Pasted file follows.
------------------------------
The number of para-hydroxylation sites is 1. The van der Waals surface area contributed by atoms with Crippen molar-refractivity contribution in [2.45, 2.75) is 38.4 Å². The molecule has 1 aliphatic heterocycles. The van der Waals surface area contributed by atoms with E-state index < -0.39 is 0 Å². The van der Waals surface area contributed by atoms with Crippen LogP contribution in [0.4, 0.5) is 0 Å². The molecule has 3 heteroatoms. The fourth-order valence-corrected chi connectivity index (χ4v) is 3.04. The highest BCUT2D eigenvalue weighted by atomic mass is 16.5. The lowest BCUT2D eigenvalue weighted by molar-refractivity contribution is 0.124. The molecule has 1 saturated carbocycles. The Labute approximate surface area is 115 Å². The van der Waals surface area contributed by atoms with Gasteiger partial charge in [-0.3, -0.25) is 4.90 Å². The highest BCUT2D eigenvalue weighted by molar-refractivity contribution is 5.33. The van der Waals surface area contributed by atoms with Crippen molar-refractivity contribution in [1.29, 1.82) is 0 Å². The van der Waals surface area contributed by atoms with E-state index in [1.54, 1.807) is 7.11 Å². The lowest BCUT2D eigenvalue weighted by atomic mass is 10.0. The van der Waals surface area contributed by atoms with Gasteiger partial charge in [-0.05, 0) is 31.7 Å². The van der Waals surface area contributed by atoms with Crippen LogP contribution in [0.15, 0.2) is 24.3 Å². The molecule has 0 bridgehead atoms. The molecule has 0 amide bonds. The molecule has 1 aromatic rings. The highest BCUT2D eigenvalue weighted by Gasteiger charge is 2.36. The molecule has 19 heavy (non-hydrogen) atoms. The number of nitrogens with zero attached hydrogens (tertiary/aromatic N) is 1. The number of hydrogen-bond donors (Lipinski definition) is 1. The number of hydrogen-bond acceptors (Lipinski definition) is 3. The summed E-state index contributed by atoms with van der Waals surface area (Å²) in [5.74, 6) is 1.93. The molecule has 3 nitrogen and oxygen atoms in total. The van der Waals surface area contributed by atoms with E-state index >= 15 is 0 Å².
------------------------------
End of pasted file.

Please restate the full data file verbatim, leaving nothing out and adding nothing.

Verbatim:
The number of para-hydroxylation sites is 1. The van der Waals surface area contributed by atoms with Crippen molar-refractivity contribution in [2.45, 2.75) is 38.4 Å². The molecule has 1 aliphatic heterocycles. The van der Waals surface area contributed by atoms with E-state index < -0.39 is 0 Å². The van der Waals surface area contributed by atoms with Crippen LogP contribution in [0.4, 0.5) is 0 Å². The molecule has 3 heteroatoms. The fourth-order valence-corrected chi connectivity index (χ4v) is 3.04. The highest BCUT2D eigenvalue weighted by atomic mass is 16.5. The lowest BCUT2D eigenvalue weighted by molar-refractivity contribution is 0.124. The molecule has 1 saturated carbocycles. The Labute approximate surface area is 115 Å². The van der Waals surface area contributed by atoms with Gasteiger partial charge in [-0.3, -0.25) is 4.90 Å². The highest BCUT2D eigenvalue weighted by molar-refractivity contribution is 5.33. The van der Waals surface area contributed by atoms with Crippen molar-refractivity contribution in [1.29, 1.82) is 0 Å². The van der Waals surface area contributed by atoms with E-state index in [1.54, 1.807) is 7.11 Å². The lowest BCUT2D eigenvalue weighted by atomic mass is 10.0. The van der Waals surface area contributed by atoms with Gasteiger partial charge in [-0.05, 0) is 31.7 Å². The van der Waals surface area contributed by atoms with Crippen LogP contribution in [0.15, 0.2) is 24.3 Å². The molecule has 0 bridgehead atoms. The molecule has 0 amide bonds. The molecule has 1 aromatic rings. The highest BCUT2D eigenvalue weighted by Gasteiger charge is 2.36. The molecule has 19 heavy (non-hydrogen) atoms. The number of nitrogens with zero attached hydrogens (tertiary/aromatic N) is 1. The number of hydrogen-bond donors (Lipinski definition) is 1. The number of hydrogen-bond acceptors (Lipinski definition) is 3. The summed E-state index contributed by atoms with van der Waals surface area (Å²) in [5.74, 6) is 1.93. The molecule has 3 nitrogen and oxygen atoms in total. The van der Waals surface area contributed by atoms with E-state index >= 15 is 0 Å².